II

However, the basic principles of due process dictate against penalizing Pennsuco for failing to comply with OSHA requirements when it did not have notice of an obligation to comply [*24] in the context of overlapping agengy jurisdictions. Paragraph B1 of the Memorandum of Understanding that was published in the Federal Register on July 26, 1974, 39 Fed. Reg. 27382, may have been erroneously construed as conferring exclusive jurisdiction on MESA for employee safety and health in mines and mills, including the kiln process involved in this case, notwithstanding the savings clause contained in paragraph D3 of the Memorandum. n4 Therefore, Pennsuco may not have been adequately informed, and may very well have been misinformed, with respect to its obligations under OSHA by this publication. Accordingly, although at the time of inspection Pennsuco was not exempt under section 4(b)(1) from the requirements of the Act, due process considerations preclude penalizing Pennsuco for the cited violation. Cf. Diebold, Inc. v. OSHRC, supra (application of the regulations in the case at bar would be inappropriate on due process grounds even though the Commission's interpretation of the applicability of the regulations is correct). It is a fundamental principle of due process that statutes which govern conduct must provide adequate notice as to their [*25] requirements. Diebold, Inc. v. OSHRC, supra, citing Grayned v. City of Rockford, 408 U.S. 104, 108 (1972). Although every employer is under a basic duty to ascertain its legal obligations, see Diebold, Inc. v. OSHRC, supra at 1337, the specific facts of this case dictate against concluding that Pennsuco failed to satisfy that duty. MESA's assumption of authority over the cited working conditions was published in the Federal Register; its suspension of enforcement activity was not. MESA did in fact inspect the facility both prior and subsequent to the accident investigation involved in this case. Accordingly, it was reasonable for Pennsuco to conclude that enforcement authority rested with MESA. For this reason the citation is properly vacated in this case. n5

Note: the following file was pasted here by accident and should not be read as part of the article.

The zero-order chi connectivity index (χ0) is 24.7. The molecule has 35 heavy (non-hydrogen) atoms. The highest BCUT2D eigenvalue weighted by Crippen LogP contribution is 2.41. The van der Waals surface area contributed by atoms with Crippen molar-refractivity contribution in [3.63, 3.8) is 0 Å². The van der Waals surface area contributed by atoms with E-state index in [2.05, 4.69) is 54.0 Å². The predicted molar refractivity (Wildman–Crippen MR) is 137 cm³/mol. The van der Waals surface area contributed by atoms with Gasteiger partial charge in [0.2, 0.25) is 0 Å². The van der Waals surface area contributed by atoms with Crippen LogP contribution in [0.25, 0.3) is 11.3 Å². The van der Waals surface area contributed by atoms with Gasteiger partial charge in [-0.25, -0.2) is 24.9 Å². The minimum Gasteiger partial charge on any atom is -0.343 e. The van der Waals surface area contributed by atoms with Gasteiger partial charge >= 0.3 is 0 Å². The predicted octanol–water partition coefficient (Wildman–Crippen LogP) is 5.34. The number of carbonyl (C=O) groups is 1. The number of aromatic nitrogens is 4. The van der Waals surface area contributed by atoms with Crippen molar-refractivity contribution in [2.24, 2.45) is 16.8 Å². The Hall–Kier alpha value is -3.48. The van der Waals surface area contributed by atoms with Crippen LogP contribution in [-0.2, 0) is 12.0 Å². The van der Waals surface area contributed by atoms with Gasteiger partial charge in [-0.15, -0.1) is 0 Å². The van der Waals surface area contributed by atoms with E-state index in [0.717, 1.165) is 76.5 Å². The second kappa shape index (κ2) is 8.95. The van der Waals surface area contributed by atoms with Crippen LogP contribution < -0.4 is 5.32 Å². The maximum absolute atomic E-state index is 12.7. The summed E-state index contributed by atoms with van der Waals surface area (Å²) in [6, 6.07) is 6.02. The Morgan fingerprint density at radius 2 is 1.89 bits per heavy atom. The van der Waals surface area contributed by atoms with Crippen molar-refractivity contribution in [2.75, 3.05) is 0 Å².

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n4 Paragraph B1 provides: "MESA has enforcement authority for employee safety and health in mines and mills. OSHA has safety and health enforcement authority in processes beyond mines and mills." Appendix A to the Memorandum of Understanding includes kiln treatment as part of the milling process under MESA authority. Paragraph D3 of the Memorandum provides, in pertinent part, "nor shall anything in this agreement be construed as affecting any provision of the Occupational Act."

n5 The statutory reorganization of the Mine Safety and Health Administration into the Department of Labor where OSHA is also located does not necessarily eliminate all problems of overlapping jurisdictions. Different statutory obligations and penalties, compare 29 U.S.C. 666(b), (c) & (e) with 30 U.S.C. 820(a) & (d); 29 U.S.C. 659(b) with 30 U.S.C. 814(h), as well as the different enforcement and adjudicatory procedures, compare 29 U.S.C. 659(a) with 30 U.S.C. 815(a), are established by the respective enabling statutes.

[*26]